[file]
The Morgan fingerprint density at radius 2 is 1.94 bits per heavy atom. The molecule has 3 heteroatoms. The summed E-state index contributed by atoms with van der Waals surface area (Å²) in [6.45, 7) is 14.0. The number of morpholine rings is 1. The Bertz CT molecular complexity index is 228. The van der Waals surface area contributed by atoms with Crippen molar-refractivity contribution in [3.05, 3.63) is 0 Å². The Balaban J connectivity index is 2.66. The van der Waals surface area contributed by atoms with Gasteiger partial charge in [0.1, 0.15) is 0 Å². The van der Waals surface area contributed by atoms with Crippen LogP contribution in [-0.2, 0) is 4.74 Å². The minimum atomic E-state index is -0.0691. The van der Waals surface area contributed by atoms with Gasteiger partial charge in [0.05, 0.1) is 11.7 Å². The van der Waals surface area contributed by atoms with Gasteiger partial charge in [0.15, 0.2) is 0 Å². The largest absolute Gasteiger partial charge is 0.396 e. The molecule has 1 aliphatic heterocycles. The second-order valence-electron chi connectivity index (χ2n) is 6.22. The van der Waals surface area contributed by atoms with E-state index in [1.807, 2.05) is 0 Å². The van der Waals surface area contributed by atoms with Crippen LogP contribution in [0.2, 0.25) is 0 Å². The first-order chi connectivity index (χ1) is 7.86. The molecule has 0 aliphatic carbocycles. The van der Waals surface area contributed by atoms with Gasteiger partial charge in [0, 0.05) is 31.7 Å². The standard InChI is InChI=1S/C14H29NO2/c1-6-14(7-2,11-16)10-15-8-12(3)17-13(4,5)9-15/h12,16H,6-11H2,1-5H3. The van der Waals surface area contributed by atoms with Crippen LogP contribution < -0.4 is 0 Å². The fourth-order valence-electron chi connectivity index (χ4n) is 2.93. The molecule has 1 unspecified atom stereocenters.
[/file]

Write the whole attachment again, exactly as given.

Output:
The Morgan fingerprint density at radius 2 is 1.94 bits per heavy atom. The molecule has 3 heteroatoms. The summed E-state index contributed by atoms with van der Waals surface area (Å²) in [6.45, 7) is 14.0. The number of morpholine rings is 1. The Bertz CT molecular complexity index is 228. The van der Waals surface area contributed by atoms with Crippen molar-refractivity contribution in [3.05, 3.63) is 0 Å². The Balaban J connectivity index is 2.66. The van der Waals surface area contributed by atoms with Gasteiger partial charge in [0.1, 0.15) is 0 Å². The van der Waals surface area contributed by atoms with Crippen LogP contribution in [-0.2, 0) is 4.74 Å². The minimum atomic E-state index is -0.0691. The van der Waals surface area contributed by atoms with Gasteiger partial charge in [0.05, 0.1) is 11.7 Å². The van der Waals surface area contributed by atoms with Gasteiger partial charge in [0.15, 0.2) is 0 Å². The largest absolute Gasteiger partial charge is 0.396 e. The molecule has 1 aliphatic heterocycles. The second-order valence-electron chi connectivity index (χ2n) is 6.22. The van der Waals surface area contributed by atoms with E-state index in [1.807, 2.05) is 0 Å². The van der Waals surface area contributed by atoms with Crippen LogP contribution in [0.2, 0.25) is 0 Å². The first-order chi connectivity index (χ1) is 7.86. The molecule has 0 aliphatic carbocycles. The van der Waals surface area contributed by atoms with Gasteiger partial charge in [0, 0.05) is 31.7 Å². The standard InChI is InChI=1S/C14H29NO2/c1-6-14(7-2,11-16)10-15-8-12(3)17-13(4,5)9-15/h12,16H,6-11H2,1-5H3. The van der Waals surface area contributed by atoms with Crippen LogP contribution < -0.4 is 0 Å². The fourth-order valence-electron chi connectivity index (χ4n) is 2.93. The molecule has 1 unspecified atom stereocenters.